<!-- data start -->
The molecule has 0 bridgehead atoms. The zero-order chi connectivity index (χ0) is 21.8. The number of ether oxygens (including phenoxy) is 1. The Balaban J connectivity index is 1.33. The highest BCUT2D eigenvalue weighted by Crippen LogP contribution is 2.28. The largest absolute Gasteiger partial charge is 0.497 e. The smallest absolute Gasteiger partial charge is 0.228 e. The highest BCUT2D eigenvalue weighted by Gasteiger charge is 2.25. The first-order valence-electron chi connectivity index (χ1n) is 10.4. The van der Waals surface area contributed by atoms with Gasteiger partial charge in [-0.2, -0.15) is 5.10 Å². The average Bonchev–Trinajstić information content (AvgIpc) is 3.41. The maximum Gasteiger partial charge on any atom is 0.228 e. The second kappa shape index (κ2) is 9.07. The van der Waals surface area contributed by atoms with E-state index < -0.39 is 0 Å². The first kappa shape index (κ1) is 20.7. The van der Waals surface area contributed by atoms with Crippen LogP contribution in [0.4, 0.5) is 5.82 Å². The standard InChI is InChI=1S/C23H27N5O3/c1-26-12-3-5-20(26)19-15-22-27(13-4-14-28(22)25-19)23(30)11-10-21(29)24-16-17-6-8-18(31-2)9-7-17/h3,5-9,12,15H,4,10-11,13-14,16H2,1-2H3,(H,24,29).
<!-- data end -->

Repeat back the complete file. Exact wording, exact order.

The molecule has 0 bridgehead atoms. The zero-order chi connectivity index (χ0) is 21.8. The number of ether oxygens (including phenoxy) is 1. The Balaban J connectivity index is 1.33. The highest BCUT2D eigenvalue weighted by Crippen LogP contribution is 2.28. The largest absolute Gasteiger partial charge is 0.497 e. The smallest absolute Gasteiger partial charge is 0.228 e. The highest BCUT2D eigenvalue weighted by Gasteiger charge is 2.25. The first-order valence-electron chi connectivity index (χ1n) is 10.4. The van der Waals surface area contributed by atoms with Gasteiger partial charge in [-0.2, -0.15) is 5.10 Å². The average Bonchev–Trinajstić information content (AvgIpc) is 3.41. The maximum Gasteiger partial charge on any atom is 0.228 e. The second kappa shape index (κ2) is 9.07. The van der Waals surface area contributed by atoms with E-state index < -0.39 is 0 Å². The first kappa shape index (κ1) is 20.7. The van der Waals surface area contributed by atoms with Crippen LogP contribution in [0.4, 0.5) is 5.82 Å². The standard InChI is InChI=1S/C23H27N5O3/c1-26-12-3-5-20(26)19-15-22-27(13-4-14-28(22)25-19)23(30)11-10-21(29)24-16-17-6-8-18(31-2)9-7-17/h3,5-9,12,15H,4,10-11,13-14,16H2,1-2H3,(H,24,29).